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By Thomas Baekdal - June 2016

Selling fear and the role of the media

You know when you hear about someone selling something crazy, and then you think about it and you realize that it's 10 times worse than that?

Let me give you an example.

I came across these tweets by Fortune Magazine writer Erin Griffith the other day:

This is pretty crazy.

But it gets even worse when you realize that this workshop is based on the combination of survivor bias, the selling of fear, and having no accountability as to if it actually works or not.

Let's talk about the survivor bias first. Survivor bias is when the only data you have is from the winners, which Derek Muller from Veritasium explains well in this video:


But I want to point you to another explanation, from Neil deGrasse Tyson. Back in 2012 (I think), he did one of his many talks during which he talked about analytics.

And one example was this.

Note: You can watch the whole talk here. This part is 40:40 into the video.

At first this sounds really good. This shows that studying the exit locations will improve your chance of surviving a crash, right? That's what people think when they see this data. It was 80% of those who survived!

But then you take a step back and think about what it's actually telling you, and you realize not only is this data completely useless, the study is also a massive waste of time, and should never have been done in the first place.

Why? Because it doesn't tell you what percentage of the people who died had studied the locations of the exit doors.

We don't have this data, because (sadly) those people are no longer alive, but without knowing the other percentage this entire study is meaningless. What if 86% of the people who died had looked at the exit doors?

Suddenly, the conclusion you formed before is now completely invalid. Because, with this data, more people had died after studying the exit doors than the people who survived. Or more to the point, whether or not you look at the exit doors has no correlation to your chance of surviving a crash.

You see how this works?

Survivor bias can be incredibly misleading, because it gives you data that doesn't actually prove anything either way.

So back to the "how to survive someone attacking you with an assault rifle" workshops. Those are basically a scam. It's someone who has come up with a way to defraud people, because when their students are later killed they don't ask for their money back. And if someone happens to survive a mass shooting, they might claim it was because of the workshop, even though we have no way of knowing whether that is true or not.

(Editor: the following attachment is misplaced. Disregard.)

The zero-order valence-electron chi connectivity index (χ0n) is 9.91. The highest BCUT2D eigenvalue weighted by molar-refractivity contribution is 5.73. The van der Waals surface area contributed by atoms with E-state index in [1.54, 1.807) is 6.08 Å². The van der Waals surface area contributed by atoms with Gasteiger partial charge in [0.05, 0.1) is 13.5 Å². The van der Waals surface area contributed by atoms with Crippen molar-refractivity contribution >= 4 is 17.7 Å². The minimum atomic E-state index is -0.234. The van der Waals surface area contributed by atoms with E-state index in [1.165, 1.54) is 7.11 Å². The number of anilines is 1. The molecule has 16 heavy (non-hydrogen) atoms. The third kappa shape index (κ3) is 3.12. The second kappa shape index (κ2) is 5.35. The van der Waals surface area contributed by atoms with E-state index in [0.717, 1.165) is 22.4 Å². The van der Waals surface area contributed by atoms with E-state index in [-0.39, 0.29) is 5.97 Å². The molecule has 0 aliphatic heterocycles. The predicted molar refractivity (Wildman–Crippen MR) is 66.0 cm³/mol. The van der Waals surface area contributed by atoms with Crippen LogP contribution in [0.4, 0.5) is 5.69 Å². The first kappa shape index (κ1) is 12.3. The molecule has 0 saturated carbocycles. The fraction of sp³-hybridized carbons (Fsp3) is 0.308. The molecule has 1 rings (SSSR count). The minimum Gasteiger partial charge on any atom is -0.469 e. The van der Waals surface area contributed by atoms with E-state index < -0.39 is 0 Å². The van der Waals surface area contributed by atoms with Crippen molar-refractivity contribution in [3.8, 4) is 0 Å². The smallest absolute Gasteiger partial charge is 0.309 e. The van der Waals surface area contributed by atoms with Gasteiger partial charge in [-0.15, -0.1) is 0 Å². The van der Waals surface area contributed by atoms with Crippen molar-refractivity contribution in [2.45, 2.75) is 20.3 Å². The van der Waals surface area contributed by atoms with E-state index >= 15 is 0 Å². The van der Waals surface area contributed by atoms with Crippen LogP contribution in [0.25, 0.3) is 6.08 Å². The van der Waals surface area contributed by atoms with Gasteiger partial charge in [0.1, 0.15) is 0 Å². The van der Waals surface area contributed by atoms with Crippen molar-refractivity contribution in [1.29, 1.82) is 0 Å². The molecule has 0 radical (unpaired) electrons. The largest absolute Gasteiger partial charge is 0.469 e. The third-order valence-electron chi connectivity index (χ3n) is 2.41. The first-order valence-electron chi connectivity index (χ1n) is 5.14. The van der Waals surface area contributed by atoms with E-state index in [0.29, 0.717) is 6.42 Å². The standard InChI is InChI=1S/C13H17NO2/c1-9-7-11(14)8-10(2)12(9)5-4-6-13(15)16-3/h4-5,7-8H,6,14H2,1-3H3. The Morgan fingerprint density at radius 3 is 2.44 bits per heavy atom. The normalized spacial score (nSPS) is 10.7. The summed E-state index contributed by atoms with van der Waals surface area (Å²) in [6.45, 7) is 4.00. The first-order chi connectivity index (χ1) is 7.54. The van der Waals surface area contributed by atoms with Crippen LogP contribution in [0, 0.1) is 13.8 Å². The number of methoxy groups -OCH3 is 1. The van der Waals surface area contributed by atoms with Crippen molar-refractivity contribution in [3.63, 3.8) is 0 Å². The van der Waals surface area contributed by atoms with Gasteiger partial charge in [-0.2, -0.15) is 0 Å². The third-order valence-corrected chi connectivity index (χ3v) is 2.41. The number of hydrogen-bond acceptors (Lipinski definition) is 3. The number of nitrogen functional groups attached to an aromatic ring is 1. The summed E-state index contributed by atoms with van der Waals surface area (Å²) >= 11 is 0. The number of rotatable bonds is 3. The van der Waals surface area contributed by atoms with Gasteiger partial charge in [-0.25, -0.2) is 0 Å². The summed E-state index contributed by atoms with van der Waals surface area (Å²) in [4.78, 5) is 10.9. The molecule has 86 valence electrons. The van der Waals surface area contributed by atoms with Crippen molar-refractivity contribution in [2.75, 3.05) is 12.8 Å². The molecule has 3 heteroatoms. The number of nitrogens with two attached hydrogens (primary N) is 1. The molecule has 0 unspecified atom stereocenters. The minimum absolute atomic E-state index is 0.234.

The worst part of this, though, is that nobody needs such a workshop in the first place. It's yet another example of the increasing industry of selling fear.

Let's look at the data.

As you can see below, the rate of firearm-related homicides is in decline, and it's down a lot from 1993. The rate of non-fatal violent firearm-related crimes is down even more. In 1993 it was 725 per 100,000 people, today it's about 180 per 100,000 people.

Source: PEW / CDC

People are much safer than ever, so why would people today feel the need to go to a workshop about surviving an attack by a person with an assault rifle? It's an irrational fear because the risk of you being in that situation is incredibly small.

You are statistically more likely to be killed by falling furniture than by a terrorist with an assault rifle, but you don't see people going to "how to avoid being crushed by a falling couch" workshops.

This, of course, doesn't mean that there isn't a problem. The firearm-related deaths in the US is at an insane level. The US obviously has a problem with guns, which we all know the answer to.

Source: Small Arms Survey (2007-12 average); World Bank / New York Times

But there is a difference between having a problem and thinking that it is getting worse. And in the western world, people are consistently misinformed about how dangerous the world really is.

In a study from Gallup, we see that people in America have become significantly more fearful since 2014.